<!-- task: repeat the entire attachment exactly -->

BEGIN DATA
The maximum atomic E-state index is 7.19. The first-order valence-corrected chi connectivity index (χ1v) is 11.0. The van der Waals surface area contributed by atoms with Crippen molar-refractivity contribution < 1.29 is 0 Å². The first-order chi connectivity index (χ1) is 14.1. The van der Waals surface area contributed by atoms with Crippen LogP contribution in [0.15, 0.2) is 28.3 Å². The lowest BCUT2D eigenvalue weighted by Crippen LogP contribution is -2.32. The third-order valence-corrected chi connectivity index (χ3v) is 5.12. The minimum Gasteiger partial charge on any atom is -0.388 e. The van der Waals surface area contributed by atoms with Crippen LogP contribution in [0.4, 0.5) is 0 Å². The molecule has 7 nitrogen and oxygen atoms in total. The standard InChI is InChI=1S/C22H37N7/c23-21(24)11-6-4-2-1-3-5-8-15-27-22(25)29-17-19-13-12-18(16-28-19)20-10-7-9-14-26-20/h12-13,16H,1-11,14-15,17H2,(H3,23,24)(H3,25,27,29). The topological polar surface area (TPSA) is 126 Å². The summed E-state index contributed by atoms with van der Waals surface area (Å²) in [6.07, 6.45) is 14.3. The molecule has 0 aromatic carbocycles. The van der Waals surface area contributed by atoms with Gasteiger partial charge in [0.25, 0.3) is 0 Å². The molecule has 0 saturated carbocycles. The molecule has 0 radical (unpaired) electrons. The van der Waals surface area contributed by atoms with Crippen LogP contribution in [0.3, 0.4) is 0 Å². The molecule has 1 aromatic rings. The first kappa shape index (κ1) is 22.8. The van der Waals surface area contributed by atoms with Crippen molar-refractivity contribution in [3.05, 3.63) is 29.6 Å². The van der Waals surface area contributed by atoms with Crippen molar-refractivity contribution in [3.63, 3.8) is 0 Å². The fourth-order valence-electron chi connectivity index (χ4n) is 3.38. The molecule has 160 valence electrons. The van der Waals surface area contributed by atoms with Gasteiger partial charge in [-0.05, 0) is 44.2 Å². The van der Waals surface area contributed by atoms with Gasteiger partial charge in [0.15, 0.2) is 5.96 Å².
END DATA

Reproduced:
The maximum atomic E-state index is 7.19. The first-order valence-corrected chi connectivity index (χ1v) is 11.0. The van der Waals surface area contributed by atoms with Crippen molar-refractivity contribution < 1.29 is 0 Å². The first-order chi connectivity index (χ1) is 14.1. The van der Waals surface area contributed by atoms with Crippen LogP contribution in [0.15, 0.2) is 28.3 Å². The lowest BCUT2D eigenvalue weighted by Crippen LogP contribution is -2.32. The third-order valence-corrected chi connectivity index (χ3v) is 5.12. The minimum Gasteiger partial charge on any atom is -0.388 e. The van der Waals surface area contributed by atoms with Crippen LogP contribution in [0.4, 0.5) is 0 Å². The molecule has 7 nitrogen and oxygen atoms in total. The standard InChI is InChI=1S/C22H37N7/c23-21(24)11-6-4-2-1-3-5-8-15-27-22(25)29-17-19-13-12-18(16-28-19)20-10-7-9-14-26-20/h12-13,16H,1-11,14-15,17H2,(H3,23,24)(H3,25,27,29). The topological polar surface area (TPSA) is 126 Å². The summed E-state index contributed by atoms with van der Waals surface area (Å²) in [6.07, 6.45) is 14.3. The molecule has 0 aromatic carbocycles. The van der Waals surface area contributed by atoms with Gasteiger partial charge in [0.25, 0.3) is 0 Å². The molecule has 0 saturated carbocycles. The molecule has 0 radical (unpaired) electrons. The van der Waals surface area contributed by atoms with Crippen LogP contribution in [0.3, 0.4) is 0 Å². The molecule has 1 aromatic rings. The first kappa shape index (κ1) is 22.8. The van der Waals surface area contributed by atoms with Crippen molar-refractivity contribution in [3.05, 3.63) is 29.6 Å². The van der Waals surface area contributed by atoms with Crippen molar-refractivity contribution in [3.63, 3.8) is 0 Å². The fourth-order valence-electron chi connectivity index (χ4n) is 3.38. The molecule has 160 valence electrons. The van der Waals surface area contributed by atoms with Gasteiger partial charge in [-0.05, 0) is 44.2 Å². The van der Waals surface area contributed by atoms with Gasteiger partial charge in [0.15, 0.2) is 5.96 Å².